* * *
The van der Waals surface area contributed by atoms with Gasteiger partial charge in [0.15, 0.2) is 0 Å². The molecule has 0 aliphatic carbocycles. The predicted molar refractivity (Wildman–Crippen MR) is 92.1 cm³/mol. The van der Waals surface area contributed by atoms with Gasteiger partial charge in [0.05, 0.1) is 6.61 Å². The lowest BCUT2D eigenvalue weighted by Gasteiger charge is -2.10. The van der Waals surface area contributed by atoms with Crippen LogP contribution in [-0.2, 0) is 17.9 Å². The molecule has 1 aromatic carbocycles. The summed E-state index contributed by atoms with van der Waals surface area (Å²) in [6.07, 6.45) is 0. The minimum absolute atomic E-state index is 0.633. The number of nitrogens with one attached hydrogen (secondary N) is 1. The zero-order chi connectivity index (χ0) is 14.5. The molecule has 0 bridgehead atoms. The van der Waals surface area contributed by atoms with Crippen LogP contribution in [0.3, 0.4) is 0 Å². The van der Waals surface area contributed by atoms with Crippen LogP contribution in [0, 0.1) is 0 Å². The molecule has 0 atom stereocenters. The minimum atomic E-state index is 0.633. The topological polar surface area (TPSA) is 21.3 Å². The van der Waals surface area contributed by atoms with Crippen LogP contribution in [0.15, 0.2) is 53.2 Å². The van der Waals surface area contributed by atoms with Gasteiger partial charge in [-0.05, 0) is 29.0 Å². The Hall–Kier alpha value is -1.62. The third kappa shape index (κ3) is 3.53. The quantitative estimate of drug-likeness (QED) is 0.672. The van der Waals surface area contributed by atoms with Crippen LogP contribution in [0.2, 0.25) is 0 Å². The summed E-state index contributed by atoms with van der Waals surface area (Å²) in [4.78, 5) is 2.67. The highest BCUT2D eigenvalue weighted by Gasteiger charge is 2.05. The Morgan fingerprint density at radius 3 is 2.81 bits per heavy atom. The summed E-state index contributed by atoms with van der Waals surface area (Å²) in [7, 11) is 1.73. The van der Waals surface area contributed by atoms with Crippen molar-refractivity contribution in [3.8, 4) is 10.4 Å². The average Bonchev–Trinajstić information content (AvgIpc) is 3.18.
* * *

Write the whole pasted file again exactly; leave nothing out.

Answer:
The van der Waals surface area contributed by atoms with Gasteiger partial charge in [0.15, 0.2) is 0 Å². The molecule has 0 aliphatic carbocycles. The predicted molar refractivity (Wildman–Crippen MR) is 92.1 cm³/mol. The van der Waals surface area contributed by atoms with Gasteiger partial charge in [0.05, 0.1) is 6.61 Å². The lowest BCUT2D eigenvalue weighted by Gasteiger charge is -2.10. The van der Waals surface area contributed by atoms with Crippen LogP contribution in [-0.2, 0) is 17.9 Å². The molecule has 1 aromatic carbocycles. The summed E-state index contributed by atoms with van der Waals surface area (Å²) in [6.07, 6.45) is 0. The minimum absolute atomic E-state index is 0.633. The number of nitrogens with one attached hydrogen (secondary N) is 1. The zero-order chi connectivity index (χ0) is 14.5. The molecule has 0 bridgehead atoms. The van der Waals surface area contributed by atoms with Crippen LogP contribution in [0.3, 0.4) is 0 Å². The van der Waals surface area contributed by atoms with Crippen LogP contribution in [0, 0.1) is 0 Å². The molecule has 0 atom stereocenters. The minimum atomic E-state index is 0.633. The topological polar surface area (TPSA) is 21.3 Å². The van der Waals surface area contributed by atoms with Crippen LogP contribution in [0.15, 0.2) is 53.2 Å². The van der Waals surface area contributed by atoms with Gasteiger partial charge in [-0.05, 0) is 29.0 Å². The Hall–Kier alpha value is -1.62. The third kappa shape index (κ3) is 3.53. The quantitative estimate of drug-likeness (QED) is 0.672. The van der Waals surface area contributed by atoms with Crippen LogP contribution in [0.2, 0.25) is 0 Å². The summed E-state index contributed by atoms with van der Waals surface area (Å²) in [4.78, 5) is 2.67. The highest BCUT2D eigenvalue weighted by Gasteiger charge is 2.05. The Morgan fingerprint density at radius 3 is 2.81 bits per heavy atom. The summed E-state index contributed by atoms with van der Waals surface area (Å²) in [7, 11) is 1.73. The van der Waals surface area contributed by atoms with Crippen molar-refractivity contribution in [3.8, 4) is 10.4 Å². The average Bonchev–Trinajstić information content (AvgIpc) is 3.18.